Rice (Oryza sativa L.) is one of the main staple food, which is feeding more than half of the world population. It is cultivating in more than hundred countries, mostly in Asia. Rice supply 21 percentage of energy and 15 percent of protein need of human populations worldwide. It has been estimated that world population increasing about ten billion via the end of current century, thus an enhance in production of rice per unit area is strongly needed (Lal, 2009; Depar, Rajpar, Memon, & Imtiaz, 2011; Rehman et al., 2012; Farooq et al., 2018).
Nowadays, agricultural inputs including pesticides, irrigation, seeds and fertilizers have been put in the field, but sometimes the yield is different across the field at the end of the cultivating season. Soil texture, subsoil characteristics, organic matter, water holding capacity, and salinity alteration are all factors that may effect on the plant performance. Presumably, it may be rather economical to add various amounts of agricultural inputs to parts of the field that have various soil (Chan, Amin, Lee, & Mohammud, 2006). Problem soils consist of essential plant nutrients deficiency or minerals toxicity are widespread worldwide and seriously constraining production of rice. These problem soils embrace a significant proportion of rice production zone, that invariably affiliated with poverty owing to low and unstable productivity (Ismail, Heuer, Thomson, & Wissuwa, 2007). Moreover, balanced providing of micro and macronutrients is essential for filling yield gap. After nitrogen, phosphorus and potassium, prevalent zinc (Zn) deficiency is one of the impactful nutrition on rice yield (Fageria, Baligar, & Clark, 2002; Quijano-Guerta, Kirk, Portugal, Bartolome, & McLaren, 2002). Generally, different factors, consisting intensive of salts toxicity or elements like aluminum, heavy metals, and iron, also deficiency in other essential nutrients, including zinc, iron, and phosphorus has negatively effect on agricultural productivity (Ismail & Thomson, 2011) farmers only adding micronutrients once deficiency symptoms appear, while micronutrient deficiencies reduce yields before the appearance of symptoms (Das, 2014) Micronutrient deficiencies has become a main nutritional problem influencing many people in the developing countries.
Micronutrient does not mean that they are not important to plants than other nutrients. Growing and developing of plant may be delayed if any of these elements are missing in the soil or is not suitable balanced with other nutrients. Two sources of available micronutrients exist in soil: nutrients that are uptake onto soil colloids and salts dissolving form of nutrients in the soil solution. In addition, secondary momentous source of some micronutrients is organic matter. Most micronutrients are held solidly in complex natural mixes and can’t be promptly accessible to plants. In spite of the fact that, they might be pivotal wellspring of micronutrients once they are released to a plant available form as organic matter disintegrate (Das, 2014). Rice is capable to accumulate high levels of metal between the cereal crop, consisting Fe, Al, and Zn. These metals are naturally existed at very low amounts in paddy soils, but acidity or concentration of phytotoxic ion will be increased in long term using of chemical fertilizers (Meng et al., 2017). Multiple abiotic stresses tolerance like P and Zn deficiencies and Fe and Al toxicities includes an overflow of complicated characters, and this multifaceted nature has unfavorably impact on past breeding endeavors for high yielding varieties by satisfactory adaptation to such stress conditions (Ismail et al., 2007). To screen metal tolerance, hydroponic systems is an effective approach because environmental factors are well controlled (Marmiroli et al., 2011). Moreover, leaf color, growth rate, and the expanse of plant injury are measuring to screen the metal sensitivity at the seedling (Audebert ; Fofana, 2009; Meng et al., 2017).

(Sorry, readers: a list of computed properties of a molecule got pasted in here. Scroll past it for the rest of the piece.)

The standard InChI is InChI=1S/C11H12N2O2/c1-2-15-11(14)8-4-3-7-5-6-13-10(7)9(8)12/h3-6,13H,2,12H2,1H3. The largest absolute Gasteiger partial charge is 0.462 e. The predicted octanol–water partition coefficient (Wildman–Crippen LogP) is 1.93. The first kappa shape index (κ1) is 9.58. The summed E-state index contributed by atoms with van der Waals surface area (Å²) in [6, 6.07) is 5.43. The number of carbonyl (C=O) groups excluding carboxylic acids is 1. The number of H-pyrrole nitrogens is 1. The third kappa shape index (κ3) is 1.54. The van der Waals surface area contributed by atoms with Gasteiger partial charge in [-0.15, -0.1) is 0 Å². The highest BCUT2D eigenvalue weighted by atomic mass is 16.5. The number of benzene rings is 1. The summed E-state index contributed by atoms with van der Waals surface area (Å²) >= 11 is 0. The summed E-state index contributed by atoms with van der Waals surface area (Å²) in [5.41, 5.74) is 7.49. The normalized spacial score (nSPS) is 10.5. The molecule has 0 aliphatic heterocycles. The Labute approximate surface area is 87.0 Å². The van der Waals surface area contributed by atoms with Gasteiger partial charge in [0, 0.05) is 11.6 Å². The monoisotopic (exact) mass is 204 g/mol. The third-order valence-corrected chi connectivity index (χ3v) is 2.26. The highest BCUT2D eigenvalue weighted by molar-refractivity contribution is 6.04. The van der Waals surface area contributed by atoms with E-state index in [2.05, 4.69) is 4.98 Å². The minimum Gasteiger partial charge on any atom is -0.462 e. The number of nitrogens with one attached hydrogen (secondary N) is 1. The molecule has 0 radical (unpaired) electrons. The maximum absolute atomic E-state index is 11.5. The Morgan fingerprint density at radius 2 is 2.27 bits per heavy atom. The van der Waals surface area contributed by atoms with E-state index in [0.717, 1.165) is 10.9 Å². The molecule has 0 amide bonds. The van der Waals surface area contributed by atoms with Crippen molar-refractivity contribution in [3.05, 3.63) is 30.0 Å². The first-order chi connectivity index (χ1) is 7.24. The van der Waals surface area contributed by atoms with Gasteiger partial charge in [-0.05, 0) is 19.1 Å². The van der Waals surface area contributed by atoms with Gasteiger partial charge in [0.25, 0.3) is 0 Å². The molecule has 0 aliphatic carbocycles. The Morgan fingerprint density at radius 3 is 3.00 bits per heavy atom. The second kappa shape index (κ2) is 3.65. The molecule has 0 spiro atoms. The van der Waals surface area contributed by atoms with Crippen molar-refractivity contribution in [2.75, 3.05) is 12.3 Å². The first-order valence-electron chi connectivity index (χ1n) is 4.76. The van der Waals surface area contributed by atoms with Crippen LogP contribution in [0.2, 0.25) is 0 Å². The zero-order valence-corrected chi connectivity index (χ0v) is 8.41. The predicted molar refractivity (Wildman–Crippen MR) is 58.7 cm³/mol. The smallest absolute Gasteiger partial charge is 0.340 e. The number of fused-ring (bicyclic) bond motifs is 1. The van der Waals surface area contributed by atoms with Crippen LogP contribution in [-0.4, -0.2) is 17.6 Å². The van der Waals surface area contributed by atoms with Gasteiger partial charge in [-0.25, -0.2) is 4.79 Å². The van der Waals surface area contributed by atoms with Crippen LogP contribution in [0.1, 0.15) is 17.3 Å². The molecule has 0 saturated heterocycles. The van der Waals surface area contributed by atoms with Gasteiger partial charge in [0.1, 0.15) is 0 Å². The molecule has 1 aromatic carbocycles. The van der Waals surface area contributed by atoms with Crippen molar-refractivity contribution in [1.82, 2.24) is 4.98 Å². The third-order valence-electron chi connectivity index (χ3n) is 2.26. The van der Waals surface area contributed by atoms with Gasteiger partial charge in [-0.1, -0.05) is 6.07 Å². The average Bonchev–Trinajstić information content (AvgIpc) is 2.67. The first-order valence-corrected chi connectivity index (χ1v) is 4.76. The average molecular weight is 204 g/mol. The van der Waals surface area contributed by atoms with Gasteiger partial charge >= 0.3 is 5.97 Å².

These challenges forced researchers to seek for the novel approaches to make better progress on the adaptively to the deficiencies and toxicities of the rice growing area. Recent improvements in breeding methods such as genomics and molecular marker techniques, likewise powerful phenotyping approaches have made it conceivable to perceive the hereditary determinants of complicated characters related to the stress resistance, fuse these versatile attributes to high yielding rice cultivars. At the same time, maintaining their quality and good agronomic attributes. This review will concentrate on nutritional deficiencies (P and Zn) and toxicities (Al and Fe) as the important problems in rice soils. We will briefly discuss the nutrition management such as application methods and the source of fertilizer, also recent understanding of the genetic bases of tolerance, development, and efforts to cope with the rice soil problems.